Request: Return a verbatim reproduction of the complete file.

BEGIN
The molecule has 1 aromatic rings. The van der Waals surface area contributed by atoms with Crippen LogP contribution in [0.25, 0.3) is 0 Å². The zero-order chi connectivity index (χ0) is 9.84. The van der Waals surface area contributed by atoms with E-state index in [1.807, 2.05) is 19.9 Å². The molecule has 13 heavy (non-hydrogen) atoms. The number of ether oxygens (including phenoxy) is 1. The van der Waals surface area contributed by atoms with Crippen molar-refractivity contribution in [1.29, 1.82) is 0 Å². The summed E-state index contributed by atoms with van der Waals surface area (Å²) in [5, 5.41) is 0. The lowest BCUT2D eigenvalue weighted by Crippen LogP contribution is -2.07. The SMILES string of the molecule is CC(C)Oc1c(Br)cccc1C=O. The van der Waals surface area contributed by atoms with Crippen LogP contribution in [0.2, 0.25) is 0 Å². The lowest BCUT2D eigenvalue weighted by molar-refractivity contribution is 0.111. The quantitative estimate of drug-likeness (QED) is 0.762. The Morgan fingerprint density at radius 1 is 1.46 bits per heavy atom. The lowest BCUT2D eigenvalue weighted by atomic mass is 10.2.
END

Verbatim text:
The molecule has 1 aromatic rings. The van der Waals surface area contributed by atoms with Crippen LogP contribution in [0.25, 0.3) is 0 Å². The zero-order chi connectivity index (χ0) is 9.84. The van der Waals surface area contributed by atoms with E-state index in [1.807, 2.05) is 19.9 Å². The molecule has 13 heavy (non-hydrogen) atoms. The number of ether oxygens (including phenoxy) is 1. The van der Waals surface area contributed by atoms with Crippen molar-refractivity contribution in [1.29, 1.82) is 0 Å². The summed E-state index contributed by atoms with van der Waals surface area (Å²) in [5, 5.41) is 0. The lowest BCUT2D eigenvalue weighted by Crippen LogP contribution is -2.07. The SMILES string of the molecule is CC(C)Oc1c(Br)cccc1C=O. The van der Waals surface area contributed by atoms with Crippen LogP contribution in [0.2, 0.25) is 0 Å². The lowest BCUT2D eigenvalue weighted by molar-refractivity contribution is 0.111. The quantitative estimate of drug-likeness (QED) is 0.762. The Morgan fingerprint density at radius 1 is 1.46 bits per heavy atom. The lowest BCUT2D eigenvalue weighted by atomic mass is 10.2.